Figure 2. Introduction of Renewable Generation Technologies to the Power Grid.
Waste Management involves the process of collection, sorting, recycling and disposal of waste and is driven by sustainability and environmental protection. According to the latest available data, Australia generates 76 million tonnes of waste with approximately $17 billion spent on waste services per annum (ABS, 2020b). Waste Management entails landfill, recycling, energy recovery and exports as shown in Figure 3.
Being a policy priority of the Australian Government, Waste Management Facilities are critical elements of sustainable development. With an increasing number of facilities along different parts of the waste stream, security and safety are vital considerations for these projects.
Whether these are waste disposal sites, recycling drop-off and processing facilities, transfer stations, resource or material recovery facilities, landfills - or the transport infrastructure they all utilise - a sound, risk-based security strategy developed from the planning stages can be realised through the design and construction stage, producing stable operational security outcomes through the life of the project.
Figure 3. Waste Management - Industry breakdown (Source: Australian Bureau of Statistics, ABS 2020b).
Security Risk Management from Planning through to Operation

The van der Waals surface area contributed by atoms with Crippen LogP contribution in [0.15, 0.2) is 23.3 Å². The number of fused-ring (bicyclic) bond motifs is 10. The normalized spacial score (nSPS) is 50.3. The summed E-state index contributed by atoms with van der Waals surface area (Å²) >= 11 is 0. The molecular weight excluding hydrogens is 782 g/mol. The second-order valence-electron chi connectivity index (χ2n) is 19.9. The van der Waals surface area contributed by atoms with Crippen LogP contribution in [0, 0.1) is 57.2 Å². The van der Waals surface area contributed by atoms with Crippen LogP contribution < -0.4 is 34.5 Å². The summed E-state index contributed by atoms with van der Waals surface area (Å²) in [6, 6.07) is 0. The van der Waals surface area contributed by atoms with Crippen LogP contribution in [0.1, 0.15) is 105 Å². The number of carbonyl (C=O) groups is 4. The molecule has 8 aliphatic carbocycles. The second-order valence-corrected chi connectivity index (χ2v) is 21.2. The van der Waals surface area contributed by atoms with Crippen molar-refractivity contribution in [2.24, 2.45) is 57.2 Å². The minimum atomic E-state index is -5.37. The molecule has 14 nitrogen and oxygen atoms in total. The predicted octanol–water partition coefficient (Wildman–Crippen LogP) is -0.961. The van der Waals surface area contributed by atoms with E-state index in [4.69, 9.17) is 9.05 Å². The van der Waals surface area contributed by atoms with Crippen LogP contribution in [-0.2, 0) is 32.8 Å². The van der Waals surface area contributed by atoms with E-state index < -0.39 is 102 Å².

Security is a key consideration right from the planning stages of renewable energy and waste management projects. A risk management approach ensures that risks pertinent to the project are identified early and are addressed during the design stage as well as in the operational stage of the project. These risks can include the following:
- Crime risks such as trespass, vandalism, and theft;
- Terrorism related risks such as sabotage and targeted attacks; and
- Cyber risks such as hostile surveillance, sabotage through Cyber Network Attacks (CNA) and Cyber Network Exploitation (CNE).
The cyber risk category is particularly significant given that the threat actors can carry out their attacks remotely and can be state-based actors motivated by national interest, or non-state actors motivated by criminal motives (or political agendas in the case of terrorism).